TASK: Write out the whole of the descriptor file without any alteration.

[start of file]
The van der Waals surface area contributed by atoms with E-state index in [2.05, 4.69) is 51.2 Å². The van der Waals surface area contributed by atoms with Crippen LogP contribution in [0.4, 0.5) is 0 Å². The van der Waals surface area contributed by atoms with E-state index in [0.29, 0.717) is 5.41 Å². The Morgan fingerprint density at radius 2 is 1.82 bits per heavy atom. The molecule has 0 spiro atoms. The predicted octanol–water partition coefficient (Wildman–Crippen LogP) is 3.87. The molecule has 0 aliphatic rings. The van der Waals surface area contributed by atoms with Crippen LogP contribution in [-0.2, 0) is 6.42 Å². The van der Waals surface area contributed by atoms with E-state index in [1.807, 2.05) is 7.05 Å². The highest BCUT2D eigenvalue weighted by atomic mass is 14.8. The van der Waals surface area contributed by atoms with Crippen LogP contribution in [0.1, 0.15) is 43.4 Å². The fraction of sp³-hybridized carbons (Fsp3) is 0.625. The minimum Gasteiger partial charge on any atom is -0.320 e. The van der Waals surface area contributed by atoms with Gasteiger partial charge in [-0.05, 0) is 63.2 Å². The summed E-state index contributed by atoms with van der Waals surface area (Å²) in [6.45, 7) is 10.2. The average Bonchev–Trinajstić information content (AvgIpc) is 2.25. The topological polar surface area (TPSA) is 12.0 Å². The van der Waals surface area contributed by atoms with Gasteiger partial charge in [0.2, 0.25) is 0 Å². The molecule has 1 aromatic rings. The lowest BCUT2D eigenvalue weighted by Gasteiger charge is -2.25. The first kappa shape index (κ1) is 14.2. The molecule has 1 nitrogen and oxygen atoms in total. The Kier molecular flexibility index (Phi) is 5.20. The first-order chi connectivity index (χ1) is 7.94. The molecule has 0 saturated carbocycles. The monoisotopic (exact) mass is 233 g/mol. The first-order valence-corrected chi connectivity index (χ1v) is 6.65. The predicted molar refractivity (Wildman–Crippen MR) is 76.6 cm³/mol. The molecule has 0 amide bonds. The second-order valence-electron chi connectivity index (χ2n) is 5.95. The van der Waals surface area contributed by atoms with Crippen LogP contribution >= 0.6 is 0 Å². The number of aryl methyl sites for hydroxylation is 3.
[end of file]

The van der Waals surface area contributed by atoms with E-state index in [2.05, 4.69) is 51.2 Å². The van der Waals surface area contributed by atoms with Crippen LogP contribution in [0.4, 0.5) is 0 Å². The van der Waals surface area contributed by atoms with E-state index in [0.29, 0.717) is 5.41 Å². The Morgan fingerprint density at radius 2 is 1.82 bits per heavy atom. The molecule has 0 spiro atoms. The predicted octanol–water partition coefficient (Wildman–Crippen LogP) is 3.87. The molecule has 0 aliphatic rings. The van der Waals surface area contributed by atoms with Crippen LogP contribution in [-0.2, 0) is 6.42 Å². The van der Waals surface area contributed by atoms with E-state index in [1.807, 2.05) is 7.05 Å². The highest BCUT2D eigenvalue weighted by atomic mass is 14.8. The van der Waals surface area contributed by atoms with Crippen LogP contribution in [0.1, 0.15) is 43.4 Å². The fraction of sp³-hybridized carbons (Fsp3) is 0.625. The minimum Gasteiger partial charge on any atom is -0.320 e. The van der Waals surface area contributed by atoms with Gasteiger partial charge in [-0.05, 0) is 63.2 Å². The summed E-state index contributed by atoms with van der Waals surface area (Å²) in [6.45, 7) is 10.2. The average Bonchev–Trinajstić information content (AvgIpc) is 2.25. The topological polar surface area (TPSA) is 12.0 Å². The van der Waals surface area contributed by atoms with Gasteiger partial charge in [0.2, 0.25) is 0 Å². The molecule has 1 aromatic rings. The lowest BCUT2D eigenvalue weighted by Gasteiger charge is -2.25. The first kappa shape index (κ1) is 14.2. The molecule has 1 nitrogen and oxygen atoms in total. The Kier molecular flexibility index (Phi) is 5.20. The first-order chi connectivity index (χ1) is 7.94. The molecule has 0 saturated carbocycles. The monoisotopic (exact) mass is 233 g/mol. The first-order valence-corrected chi connectivity index (χ1v) is 6.65. The predicted molar refractivity (Wildman–Crippen MR) is 76.6 cm³/mol. The molecule has 0 amide bonds. The second-order valence-electron chi connectivity index (χ2n) is 5.95. The van der Waals surface area contributed by atoms with Crippen LogP contribution >= 0.6 is 0 Å². The number of aryl methyl sites for hydroxylation is 3.